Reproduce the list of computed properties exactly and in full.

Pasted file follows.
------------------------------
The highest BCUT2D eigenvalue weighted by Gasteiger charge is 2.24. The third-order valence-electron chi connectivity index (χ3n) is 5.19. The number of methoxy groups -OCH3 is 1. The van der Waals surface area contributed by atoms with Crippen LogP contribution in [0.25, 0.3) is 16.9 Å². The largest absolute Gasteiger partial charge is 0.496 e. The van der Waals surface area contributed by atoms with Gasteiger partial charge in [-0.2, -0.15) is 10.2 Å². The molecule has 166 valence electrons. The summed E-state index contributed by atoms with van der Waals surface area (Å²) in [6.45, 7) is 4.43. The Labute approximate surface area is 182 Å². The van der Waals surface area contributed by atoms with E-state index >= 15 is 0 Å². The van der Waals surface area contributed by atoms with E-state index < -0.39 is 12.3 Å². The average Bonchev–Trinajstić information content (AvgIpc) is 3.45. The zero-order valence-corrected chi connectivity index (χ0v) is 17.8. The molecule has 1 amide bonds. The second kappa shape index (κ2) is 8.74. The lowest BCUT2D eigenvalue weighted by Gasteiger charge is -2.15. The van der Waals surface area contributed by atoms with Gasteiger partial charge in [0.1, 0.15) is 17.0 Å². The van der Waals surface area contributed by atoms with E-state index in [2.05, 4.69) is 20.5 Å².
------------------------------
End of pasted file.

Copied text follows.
The highest BCUT2D eigenvalue weighted by Gasteiger charge is 2.24. The third-order valence-electron chi connectivity index (χ3n) is 5.19. The number of methoxy groups -OCH3 is 1. The van der Waals surface area contributed by atoms with Crippen LogP contribution in [0.25, 0.3) is 16.9 Å². The largest absolute Gasteiger partial charge is 0.496 e. The van der Waals surface area contributed by atoms with Gasteiger partial charge in [-0.2, -0.15) is 10.2 Å². The molecule has 166 valence electrons. The summed E-state index contributed by atoms with van der Waals surface area (Å²) in [6.45, 7) is 4.43. The Labute approximate surface area is 182 Å². The van der Waals surface area contributed by atoms with E-state index >= 15 is 0 Å². The van der Waals surface area contributed by atoms with E-state index < -0.39 is 12.3 Å². The average Bonchev–Trinajstić information content (AvgIpc) is 3.45. The zero-order valence-corrected chi connectivity index (χ0v) is 17.8. The molecule has 1 amide bonds. The second kappa shape index (κ2) is 8.74. The lowest BCUT2D eigenvalue weighted by Gasteiger charge is -2.15. The van der Waals surface area contributed by atoms with Gasteiger partial charge in [0.1, 0.15) is 17.0 Å². The van der Waals surface area contributed by atoms with E-state index in [2.05, 4.69) is 20.5 Å².